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August 13 -- The National Telecommunications and Information Administration (NTIA), U.S. Department of Commerce, invites public comments to OMB by September 15, 2021 regarding the proposal to conduct the Internet Use Survey as a supplement to the Census Bureau's Current Population Survey (CPS) in November 2021. The subject information collection was fielded in its current form in November 2017 and November 2019, and previous iterations of the survey have been commissioned by NTIA and administered by Census periodically since 1994.
President Biden has made it an Administration priority to achieve ubiquitous broadband adoption and close the digital divide. He recently noted that “the bipartisan infrastructure agreement we just reached is going to deliver reliable high-speed Internet to every American.  Every single American…. High-speed Internet is essential like electric and clean air — like electricity and clean water.”  Further, Secretary of Commerce Gina Raimondo has observed that “high-quality, affordable broadband isn’t a luxury, but it’s a necessity for education, jobs, and healthcare.”   
The NTIA Internet Use Survey will aid the Administration’s efforts to achieve digital equity, helping to inform decisions about policies and funding related to broadband deployment, affordability, adoption, and digital literacy. The research and policy analysis enabled by this data collection are particularly important as the nation recovers from a pandemic that has further highlighted the importance of the Internet in daily life. NTIA works with Congress, the Federal Communications Commission (FCC), and other stakeholders to develop and advance economic and regulatory policies that foster broadband deployment and adoption. Current, systematic, and comprehensive data on broadband use and non-use by U.S. households are critical to allow policymakers not only to gauge progress made to date, but also to identify problem areas with a specificity that permits carefully targeted and cost effective responses.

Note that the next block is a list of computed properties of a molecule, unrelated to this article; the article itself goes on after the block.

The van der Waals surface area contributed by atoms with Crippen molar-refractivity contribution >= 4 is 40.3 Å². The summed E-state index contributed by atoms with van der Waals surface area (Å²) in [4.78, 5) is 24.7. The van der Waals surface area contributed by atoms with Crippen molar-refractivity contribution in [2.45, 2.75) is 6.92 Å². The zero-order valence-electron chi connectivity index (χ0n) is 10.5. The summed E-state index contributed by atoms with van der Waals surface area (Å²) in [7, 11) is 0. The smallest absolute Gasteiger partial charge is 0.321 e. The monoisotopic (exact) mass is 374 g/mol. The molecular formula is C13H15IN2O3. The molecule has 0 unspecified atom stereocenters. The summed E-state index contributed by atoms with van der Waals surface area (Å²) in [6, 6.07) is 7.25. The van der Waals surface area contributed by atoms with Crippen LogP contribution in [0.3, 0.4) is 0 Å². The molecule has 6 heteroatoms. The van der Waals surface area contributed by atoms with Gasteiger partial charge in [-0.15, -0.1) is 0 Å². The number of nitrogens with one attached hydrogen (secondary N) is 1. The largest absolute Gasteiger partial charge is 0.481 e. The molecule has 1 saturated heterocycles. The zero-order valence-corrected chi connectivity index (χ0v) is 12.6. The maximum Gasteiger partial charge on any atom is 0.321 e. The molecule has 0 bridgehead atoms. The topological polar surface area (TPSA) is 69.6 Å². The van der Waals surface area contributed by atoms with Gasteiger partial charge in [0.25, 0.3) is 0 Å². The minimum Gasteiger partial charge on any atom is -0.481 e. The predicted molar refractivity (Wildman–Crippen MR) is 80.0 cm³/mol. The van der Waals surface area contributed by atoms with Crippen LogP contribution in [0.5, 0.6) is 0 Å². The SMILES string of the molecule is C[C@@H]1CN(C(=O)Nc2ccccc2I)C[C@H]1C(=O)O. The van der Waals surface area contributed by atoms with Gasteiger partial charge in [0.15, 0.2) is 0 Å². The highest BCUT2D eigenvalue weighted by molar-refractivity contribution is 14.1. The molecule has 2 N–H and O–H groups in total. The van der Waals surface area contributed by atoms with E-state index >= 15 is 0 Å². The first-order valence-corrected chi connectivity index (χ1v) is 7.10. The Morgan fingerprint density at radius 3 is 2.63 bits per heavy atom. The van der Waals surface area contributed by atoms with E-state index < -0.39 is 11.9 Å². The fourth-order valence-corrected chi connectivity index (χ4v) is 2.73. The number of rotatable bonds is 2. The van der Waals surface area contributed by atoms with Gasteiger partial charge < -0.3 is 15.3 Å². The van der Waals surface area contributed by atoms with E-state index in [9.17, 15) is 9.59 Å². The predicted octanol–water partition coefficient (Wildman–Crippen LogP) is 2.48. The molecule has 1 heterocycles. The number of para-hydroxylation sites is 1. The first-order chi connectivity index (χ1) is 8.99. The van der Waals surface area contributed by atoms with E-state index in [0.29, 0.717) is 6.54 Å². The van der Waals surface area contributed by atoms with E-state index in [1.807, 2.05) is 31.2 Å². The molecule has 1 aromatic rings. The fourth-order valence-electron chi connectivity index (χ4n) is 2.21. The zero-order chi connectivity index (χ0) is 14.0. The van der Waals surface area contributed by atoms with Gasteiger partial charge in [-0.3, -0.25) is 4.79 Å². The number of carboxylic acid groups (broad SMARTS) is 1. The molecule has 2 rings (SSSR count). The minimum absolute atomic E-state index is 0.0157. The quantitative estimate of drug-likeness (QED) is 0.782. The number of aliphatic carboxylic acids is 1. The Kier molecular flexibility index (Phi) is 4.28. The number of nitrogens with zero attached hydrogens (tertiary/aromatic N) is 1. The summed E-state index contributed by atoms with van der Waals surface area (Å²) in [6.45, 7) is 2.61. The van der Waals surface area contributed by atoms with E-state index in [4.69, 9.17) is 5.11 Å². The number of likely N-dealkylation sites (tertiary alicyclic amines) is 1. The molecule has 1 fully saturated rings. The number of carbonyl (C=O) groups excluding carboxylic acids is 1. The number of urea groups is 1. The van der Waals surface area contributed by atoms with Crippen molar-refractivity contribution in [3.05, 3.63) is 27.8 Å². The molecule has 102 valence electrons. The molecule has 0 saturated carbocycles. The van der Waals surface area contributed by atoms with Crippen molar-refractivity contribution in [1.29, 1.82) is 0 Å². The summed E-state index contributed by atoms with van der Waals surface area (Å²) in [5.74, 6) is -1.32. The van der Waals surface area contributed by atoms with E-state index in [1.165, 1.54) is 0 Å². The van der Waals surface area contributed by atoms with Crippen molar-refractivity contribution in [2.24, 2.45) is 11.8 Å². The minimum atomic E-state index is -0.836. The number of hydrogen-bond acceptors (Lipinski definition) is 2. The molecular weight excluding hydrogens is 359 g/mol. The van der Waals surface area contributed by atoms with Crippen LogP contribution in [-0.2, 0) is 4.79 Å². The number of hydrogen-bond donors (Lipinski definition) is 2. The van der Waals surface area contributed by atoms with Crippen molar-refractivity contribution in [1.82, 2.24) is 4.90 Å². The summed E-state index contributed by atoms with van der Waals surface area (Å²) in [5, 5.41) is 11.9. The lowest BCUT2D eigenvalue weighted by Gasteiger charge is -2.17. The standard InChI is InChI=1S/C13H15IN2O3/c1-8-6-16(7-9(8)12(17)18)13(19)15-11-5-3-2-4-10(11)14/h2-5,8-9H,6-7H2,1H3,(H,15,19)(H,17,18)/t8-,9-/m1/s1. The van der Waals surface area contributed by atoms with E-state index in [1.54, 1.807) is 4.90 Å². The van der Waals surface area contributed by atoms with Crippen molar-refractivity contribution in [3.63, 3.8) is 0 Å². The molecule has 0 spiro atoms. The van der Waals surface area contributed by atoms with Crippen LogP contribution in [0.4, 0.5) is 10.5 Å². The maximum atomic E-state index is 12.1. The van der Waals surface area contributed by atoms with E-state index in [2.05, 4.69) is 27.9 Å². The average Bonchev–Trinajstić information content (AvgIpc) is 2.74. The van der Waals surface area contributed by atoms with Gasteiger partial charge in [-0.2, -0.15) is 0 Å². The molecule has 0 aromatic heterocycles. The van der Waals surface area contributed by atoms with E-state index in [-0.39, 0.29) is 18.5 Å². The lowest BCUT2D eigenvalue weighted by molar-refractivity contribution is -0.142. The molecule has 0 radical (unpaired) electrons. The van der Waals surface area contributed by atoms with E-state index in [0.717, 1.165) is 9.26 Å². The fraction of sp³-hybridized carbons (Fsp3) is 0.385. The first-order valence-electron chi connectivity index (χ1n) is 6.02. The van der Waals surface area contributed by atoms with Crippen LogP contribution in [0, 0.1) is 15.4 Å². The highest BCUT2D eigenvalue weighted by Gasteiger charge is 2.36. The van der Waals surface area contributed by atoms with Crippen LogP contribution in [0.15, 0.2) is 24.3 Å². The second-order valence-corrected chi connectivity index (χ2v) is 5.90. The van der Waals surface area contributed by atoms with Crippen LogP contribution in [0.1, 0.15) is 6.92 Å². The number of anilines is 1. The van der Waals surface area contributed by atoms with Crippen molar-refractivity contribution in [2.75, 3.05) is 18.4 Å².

The U.S. government’s critical need for comprehensive broadband data continues to increase as high-speed Internet access and the skills to use the technology are becoming essential to Americans’ daily lives and to the nation’s economy. The U.S. Government Accountability Office (GAO), NTIA, and the FCC have all issued reports noting the importance of useful broadband adoption data for policymakers. Congress sought to address the paucity of such information in the Broadband Data Improvement Act in 2008, the American Recovery and Reinvestment Act in 2009, the Broadband DATA Act, and the Consolidated Appropriations Act, 2021. Modifying the CPS to include NTIA’s requested information collection will enable the Commerce Department and NTIA to advance the Administration’s digital equity programs and goals, as well as to respond to congressional concerns and directives.